“However – right now – they will not tell me what happened to my son, how he died in a car accident,” she said at the time. “They will not answer my questions. Why are you all hiding this from me? I want to know what happened to my son. “

Starcrease Pruitt

Jeremiah Pruitt (courtesy of Starcrease Pruitt)

On Tuesday afternoon, between his two shifts, Starcrease Pruitt stopped at his home in Ensley to check on his sons. Pruitt, a cleaner and nurse, said she brought 13-year-old Jeremiah a bag of his favorite chips: Takis.

This was the last time Starcrease Pruitt saw his son alive.

Just hours after breakfast, Jeremiah Pruitt was dead after receiving a gunshot wound that his mother said was accidentally inflicted by one of his younger twin brothers.

Now Pruitt said he had to bear two weights.

“Now I’m trying not only to bury my son, but I’m trying to cure one of the pain.”

She said her 11-year-old son was quiet after the incident and needed to be reminded of some important things.

“I had to remind him that I still love him and that it’s not his fault,” she said.

Erica Connel

One Saturday afternoon in Birmingham, in a modest funeral home on First Avenue North, the pain came out.

As the servant read the Scriptures, the pain came out in one agonizing scream.

Erica Tennis Connell, surrounded by family and friends, had reached her son’s coffin.

Kellyn Rashad Connel, 27, was shot and killed by Birmingham Police on 23 February.

Just ten days later, at a funeral home less than a mile from where Keline had taken her last breath, Erica Tennis Connel had come to take her son home.

When his mother, dressed in white, reached the coffin, she cried out.

“Honey, honey,” his mother shouted. “Call me Mom one more time,” she repeated over and over. “Call me Mom one more time.”

Erica Connel says goodbye to her son Kellyn, who was shot and killed by Birmingham police. (Photo by Lee Hedgepet)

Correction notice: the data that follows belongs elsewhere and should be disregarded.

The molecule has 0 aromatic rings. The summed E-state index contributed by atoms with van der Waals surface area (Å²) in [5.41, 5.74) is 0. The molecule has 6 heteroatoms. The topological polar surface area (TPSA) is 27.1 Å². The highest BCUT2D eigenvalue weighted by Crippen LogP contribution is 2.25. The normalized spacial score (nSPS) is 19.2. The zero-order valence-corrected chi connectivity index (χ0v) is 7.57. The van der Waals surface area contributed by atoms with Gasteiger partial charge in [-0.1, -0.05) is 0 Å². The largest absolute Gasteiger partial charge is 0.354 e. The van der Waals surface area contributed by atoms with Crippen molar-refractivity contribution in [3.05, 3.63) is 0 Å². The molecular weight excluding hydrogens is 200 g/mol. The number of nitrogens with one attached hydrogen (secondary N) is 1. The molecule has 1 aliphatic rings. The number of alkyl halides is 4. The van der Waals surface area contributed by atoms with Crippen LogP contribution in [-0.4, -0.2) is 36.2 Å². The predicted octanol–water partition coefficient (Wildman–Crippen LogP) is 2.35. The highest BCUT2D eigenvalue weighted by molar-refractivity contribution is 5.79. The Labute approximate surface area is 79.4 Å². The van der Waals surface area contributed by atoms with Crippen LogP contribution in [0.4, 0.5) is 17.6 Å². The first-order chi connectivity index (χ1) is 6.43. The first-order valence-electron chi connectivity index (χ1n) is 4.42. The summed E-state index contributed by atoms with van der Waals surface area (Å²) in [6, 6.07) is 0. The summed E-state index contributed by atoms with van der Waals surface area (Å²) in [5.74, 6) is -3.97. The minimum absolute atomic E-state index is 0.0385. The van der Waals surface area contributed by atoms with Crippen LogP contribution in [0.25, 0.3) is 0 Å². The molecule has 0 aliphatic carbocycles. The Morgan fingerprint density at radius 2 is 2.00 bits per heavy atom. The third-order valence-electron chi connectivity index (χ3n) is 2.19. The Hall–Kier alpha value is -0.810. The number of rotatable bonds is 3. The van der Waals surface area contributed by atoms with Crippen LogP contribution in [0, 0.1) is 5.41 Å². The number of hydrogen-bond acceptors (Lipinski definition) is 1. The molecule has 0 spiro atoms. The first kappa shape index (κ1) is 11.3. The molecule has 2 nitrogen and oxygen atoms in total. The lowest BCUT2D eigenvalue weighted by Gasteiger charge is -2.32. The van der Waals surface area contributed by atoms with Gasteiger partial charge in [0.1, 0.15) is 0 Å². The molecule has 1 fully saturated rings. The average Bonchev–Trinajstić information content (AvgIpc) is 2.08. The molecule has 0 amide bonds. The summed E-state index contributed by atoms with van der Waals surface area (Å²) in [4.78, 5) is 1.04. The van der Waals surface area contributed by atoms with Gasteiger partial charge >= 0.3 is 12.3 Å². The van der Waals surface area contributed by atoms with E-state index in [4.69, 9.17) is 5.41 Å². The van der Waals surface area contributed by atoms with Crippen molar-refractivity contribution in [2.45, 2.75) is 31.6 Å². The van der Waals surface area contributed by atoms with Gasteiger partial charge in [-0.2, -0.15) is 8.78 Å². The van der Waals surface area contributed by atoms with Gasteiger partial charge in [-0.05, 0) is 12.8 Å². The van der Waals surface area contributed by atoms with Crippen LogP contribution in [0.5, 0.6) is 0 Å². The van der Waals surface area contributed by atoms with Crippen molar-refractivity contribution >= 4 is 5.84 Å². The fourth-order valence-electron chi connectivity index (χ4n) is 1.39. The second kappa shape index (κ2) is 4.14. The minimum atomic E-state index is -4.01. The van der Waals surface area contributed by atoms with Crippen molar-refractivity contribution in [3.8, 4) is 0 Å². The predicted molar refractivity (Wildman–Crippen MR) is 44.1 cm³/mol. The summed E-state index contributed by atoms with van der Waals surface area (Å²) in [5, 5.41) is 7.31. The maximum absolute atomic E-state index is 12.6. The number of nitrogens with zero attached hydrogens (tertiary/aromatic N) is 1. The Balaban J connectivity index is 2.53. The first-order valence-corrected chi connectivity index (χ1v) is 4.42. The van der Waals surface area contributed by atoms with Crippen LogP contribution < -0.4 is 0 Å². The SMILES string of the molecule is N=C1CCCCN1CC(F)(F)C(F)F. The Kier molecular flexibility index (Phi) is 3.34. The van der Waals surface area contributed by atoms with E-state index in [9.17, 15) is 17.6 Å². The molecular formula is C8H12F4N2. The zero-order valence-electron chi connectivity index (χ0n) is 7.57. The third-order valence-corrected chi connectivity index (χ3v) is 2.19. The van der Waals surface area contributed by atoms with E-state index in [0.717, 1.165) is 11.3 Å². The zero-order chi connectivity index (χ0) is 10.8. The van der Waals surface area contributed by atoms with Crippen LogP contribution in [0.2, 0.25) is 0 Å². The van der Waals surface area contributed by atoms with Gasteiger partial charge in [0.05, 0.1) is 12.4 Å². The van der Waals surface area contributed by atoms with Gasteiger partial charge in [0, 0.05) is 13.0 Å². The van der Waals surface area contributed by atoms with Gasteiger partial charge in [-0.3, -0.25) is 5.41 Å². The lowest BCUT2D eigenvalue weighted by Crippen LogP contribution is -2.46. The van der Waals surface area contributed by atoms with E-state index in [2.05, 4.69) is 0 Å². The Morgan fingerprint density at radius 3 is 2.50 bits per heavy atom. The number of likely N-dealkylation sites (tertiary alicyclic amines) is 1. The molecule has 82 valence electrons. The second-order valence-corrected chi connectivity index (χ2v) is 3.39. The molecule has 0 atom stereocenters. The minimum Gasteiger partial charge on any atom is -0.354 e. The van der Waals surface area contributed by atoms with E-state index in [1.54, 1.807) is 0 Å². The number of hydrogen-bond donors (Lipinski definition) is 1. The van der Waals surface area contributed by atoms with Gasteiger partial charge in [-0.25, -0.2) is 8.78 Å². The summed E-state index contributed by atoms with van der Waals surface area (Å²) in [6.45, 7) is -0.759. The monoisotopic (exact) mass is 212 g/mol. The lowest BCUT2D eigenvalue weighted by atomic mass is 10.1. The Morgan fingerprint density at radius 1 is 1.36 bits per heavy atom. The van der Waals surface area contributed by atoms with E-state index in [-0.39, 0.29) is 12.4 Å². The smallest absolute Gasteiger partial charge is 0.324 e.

The clerk continued to read a psalm as Erica Connel spent her last moments with her son.

“I will say of the Lord, ‘He is my refuge and my fortress, my God, in whom I trust,'” the minister read.

His words did not seem to soothe his mother’s pain. This was not the first time Erica Connel had lost a son to gun violence. Kelly’s older brother, Kerry, was shot 11 years ago when he was just 18.

Erica was now dealing with the death of her youngest son.

“One more time,” Erica Connel said, still standing over Kelin’s coffin. “One more time.”

Angela Chitham

Five years later, however, the family and police are still looking for answers.

Chitham’s mother, Angela Chitham, spoke to CBS 42 yesterday, on the five-year anniversary of her son’s death.

“I’m still just praying, I’m asking someone to come, just say something,” she said. “I still need justice and I pray for society. Please come out and say something. ”

Angela Chitham stands in front of the building where her son was killed. (Photo by Lee Hedgepet)

Angela Chitham also discussed the impact of the murder on two of Rod’s children who witnessed her father’s shooting.

“One was eight at the time,” she said. “He is afraid now. He is afraid of people. He doesn’t like anyone around him. He’s just really afraid that someone will hurt him.

Another of Rod’s children, who witnessed the crime, is now 18 years old.

“He still has nightmares. It was really difficult for them, “she said of the two children who found their father dead.

https://www.wkrg.com/alabama-news/mothers-whove-mourned-sharing-the-stories-of-alabama-mothers-who-faced-loss/